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Landmark study finds Covid-19 measures leading to severe mental health crisis in prisons

1 in 3 prisoners show symptoms of “severe anxiety disorder” indicating high levels of post-traumatic stress.

Lanyon Building at Queen's University Belfast

A new report ‘Coping with Covid in Prisons’ launched today (21 July) has found Covid-response measures led to periods of prolonged solitary confinement across the prison population, resulting in dramatically increased levels of anxiety and depression.

The study, funded by the Economic and Social Research Council, was a partnership between the ex-offender led charity User Voice and social scientists at Queen’s University Belfast.

One of the most comprehensive studies of life in prison during the pandemic, and completed internationally, the project drew on an innovative peer-led methodology, developed by User Voice. Nearly 100 serving prisoners were trained in research methods to survey their peers. Over the 18-month project, these volunteers completed over 1,400 surveys with fellow prisoners across 11 prisons.

The peer-led study found that prolonged isolation and the simultaneous reduction in support services resulted in widespread deterioration of mental health and the erosion of the rehabilitative function of imprisonment.

Key findings:

· 85% of prisoners surveyed were confined to cells for 23 hours for the majority of the lockdown period.

· 59% of prisoners surveyed had not had a single visit with family during the Covid lockdown.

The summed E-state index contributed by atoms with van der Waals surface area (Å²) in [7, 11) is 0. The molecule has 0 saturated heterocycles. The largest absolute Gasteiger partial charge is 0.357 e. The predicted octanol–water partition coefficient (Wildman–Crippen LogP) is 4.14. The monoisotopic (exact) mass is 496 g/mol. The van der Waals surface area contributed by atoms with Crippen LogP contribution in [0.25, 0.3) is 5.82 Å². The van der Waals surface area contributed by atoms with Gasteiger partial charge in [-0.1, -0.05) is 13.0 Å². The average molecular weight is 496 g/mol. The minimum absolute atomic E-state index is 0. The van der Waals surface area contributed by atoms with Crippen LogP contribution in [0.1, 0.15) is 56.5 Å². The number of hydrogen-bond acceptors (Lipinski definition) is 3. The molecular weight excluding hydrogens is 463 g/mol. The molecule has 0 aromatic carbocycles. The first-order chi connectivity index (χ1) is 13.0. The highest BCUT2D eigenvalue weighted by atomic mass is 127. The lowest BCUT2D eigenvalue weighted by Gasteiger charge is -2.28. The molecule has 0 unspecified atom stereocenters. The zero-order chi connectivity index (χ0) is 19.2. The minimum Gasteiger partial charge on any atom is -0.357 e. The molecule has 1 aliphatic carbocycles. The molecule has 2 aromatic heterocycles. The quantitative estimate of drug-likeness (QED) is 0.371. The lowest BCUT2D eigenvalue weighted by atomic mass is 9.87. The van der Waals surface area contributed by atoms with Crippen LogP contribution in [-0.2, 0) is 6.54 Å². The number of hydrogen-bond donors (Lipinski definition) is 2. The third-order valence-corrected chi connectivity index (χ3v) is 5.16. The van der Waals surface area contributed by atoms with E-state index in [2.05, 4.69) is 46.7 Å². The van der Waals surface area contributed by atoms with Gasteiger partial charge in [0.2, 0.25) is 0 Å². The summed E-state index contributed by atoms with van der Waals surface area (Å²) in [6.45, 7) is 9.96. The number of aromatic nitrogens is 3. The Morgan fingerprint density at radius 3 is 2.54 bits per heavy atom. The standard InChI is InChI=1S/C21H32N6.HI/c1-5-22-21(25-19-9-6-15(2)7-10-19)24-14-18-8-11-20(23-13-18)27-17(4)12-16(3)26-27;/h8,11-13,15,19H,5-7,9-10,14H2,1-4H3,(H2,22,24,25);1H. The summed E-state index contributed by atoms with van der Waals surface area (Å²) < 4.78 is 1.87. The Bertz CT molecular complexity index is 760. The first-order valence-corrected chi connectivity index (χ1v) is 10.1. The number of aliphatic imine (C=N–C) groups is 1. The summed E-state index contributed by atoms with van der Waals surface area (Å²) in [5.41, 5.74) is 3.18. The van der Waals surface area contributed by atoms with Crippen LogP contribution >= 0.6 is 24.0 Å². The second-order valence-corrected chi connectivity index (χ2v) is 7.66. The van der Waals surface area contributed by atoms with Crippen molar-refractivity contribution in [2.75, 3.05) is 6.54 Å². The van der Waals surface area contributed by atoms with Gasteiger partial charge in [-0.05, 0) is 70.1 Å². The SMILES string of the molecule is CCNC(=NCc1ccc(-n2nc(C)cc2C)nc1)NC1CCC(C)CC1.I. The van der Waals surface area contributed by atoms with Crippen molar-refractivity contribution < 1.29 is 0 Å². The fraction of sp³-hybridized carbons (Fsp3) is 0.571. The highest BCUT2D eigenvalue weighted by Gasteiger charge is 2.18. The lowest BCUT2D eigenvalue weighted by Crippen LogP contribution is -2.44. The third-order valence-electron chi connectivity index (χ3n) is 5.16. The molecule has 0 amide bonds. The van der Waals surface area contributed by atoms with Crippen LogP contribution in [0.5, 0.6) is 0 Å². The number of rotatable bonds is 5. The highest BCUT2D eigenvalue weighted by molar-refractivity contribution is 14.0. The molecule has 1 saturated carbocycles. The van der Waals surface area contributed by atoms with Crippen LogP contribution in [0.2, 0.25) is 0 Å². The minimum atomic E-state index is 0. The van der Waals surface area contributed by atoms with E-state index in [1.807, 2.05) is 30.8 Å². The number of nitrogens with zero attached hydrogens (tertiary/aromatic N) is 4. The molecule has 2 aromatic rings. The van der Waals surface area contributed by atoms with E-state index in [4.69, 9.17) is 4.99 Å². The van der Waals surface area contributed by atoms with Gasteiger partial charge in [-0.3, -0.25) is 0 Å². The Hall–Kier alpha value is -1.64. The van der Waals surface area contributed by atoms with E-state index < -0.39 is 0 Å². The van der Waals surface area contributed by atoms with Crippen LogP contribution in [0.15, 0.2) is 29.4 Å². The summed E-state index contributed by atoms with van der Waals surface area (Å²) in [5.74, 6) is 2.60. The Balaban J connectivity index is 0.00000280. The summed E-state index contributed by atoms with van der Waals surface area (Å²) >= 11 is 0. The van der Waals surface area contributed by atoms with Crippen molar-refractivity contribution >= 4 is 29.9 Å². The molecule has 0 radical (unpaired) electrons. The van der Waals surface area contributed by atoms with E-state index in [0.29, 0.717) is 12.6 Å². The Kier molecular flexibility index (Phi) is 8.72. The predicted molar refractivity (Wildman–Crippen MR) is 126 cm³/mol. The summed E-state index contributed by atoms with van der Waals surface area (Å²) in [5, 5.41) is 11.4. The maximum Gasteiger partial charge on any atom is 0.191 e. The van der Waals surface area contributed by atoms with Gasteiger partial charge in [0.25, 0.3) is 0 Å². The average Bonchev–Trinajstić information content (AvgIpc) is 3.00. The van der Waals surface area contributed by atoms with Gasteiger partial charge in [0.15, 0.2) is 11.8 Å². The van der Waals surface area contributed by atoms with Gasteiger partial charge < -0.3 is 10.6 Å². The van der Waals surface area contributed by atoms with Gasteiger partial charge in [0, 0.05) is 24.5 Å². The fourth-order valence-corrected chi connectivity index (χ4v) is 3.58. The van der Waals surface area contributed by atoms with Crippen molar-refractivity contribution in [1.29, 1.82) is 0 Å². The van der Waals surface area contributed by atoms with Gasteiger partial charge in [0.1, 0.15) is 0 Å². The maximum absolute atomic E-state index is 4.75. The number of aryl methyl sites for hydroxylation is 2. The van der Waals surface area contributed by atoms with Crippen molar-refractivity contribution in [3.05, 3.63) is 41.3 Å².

· Standard screening tools suggest depression and anxiety scores are almost five times higher than the standard for the general population.

· More than one out of three prisoners were scoring at the level of “severe anxiety disorder” indicating high levels of post-traumatic stress.

· Two thirds of survey respondents said that access to mental health support had worsened, instead of improving, during the lockdown.

· One out of five respondents thought that violence had reduced in the prisons because of the lockdown.

User Voice’s Founder and CEO Mark Johnson MBE said: “When almost no one was able to get into prisons, we were able to conduct one of the largest studies of prisoner experiences. This research has been led by prisoners, using our innovative approach developed over the past 15 years and now validated by academics.

“The report reveals one of the darkest and most hidden results of the pandemic, the true effects of extreme lockdown and confinement on prisoners and ultimately, on the public. It shows that we need to talk about criminal justice. Are prisons just for punishment or are they failing prisoners and the public if they don’t offer the support which leads to rehabilitation?”

Professor Shadd Maruna, Professor of Criminology at Queen’s University Belfast, explains: “Prisons were in crisis before the pandemic, and remarkably some voices have claimed that life in prison has actually improved because of the Covid lockdown.

“Our research definitively demonstrates that the social climate in prison has become dramatically worse after the lockdown, and a great deal of work is going to be needed to restore a sense of trust and legitimacy among the incarcerated. Peer-led models, like the kind that drove this research project, have the potential to do just that if implemented correctly.”

Media

Media inquiries to Sian Devlin at s.devlin@qub.ac.uk  

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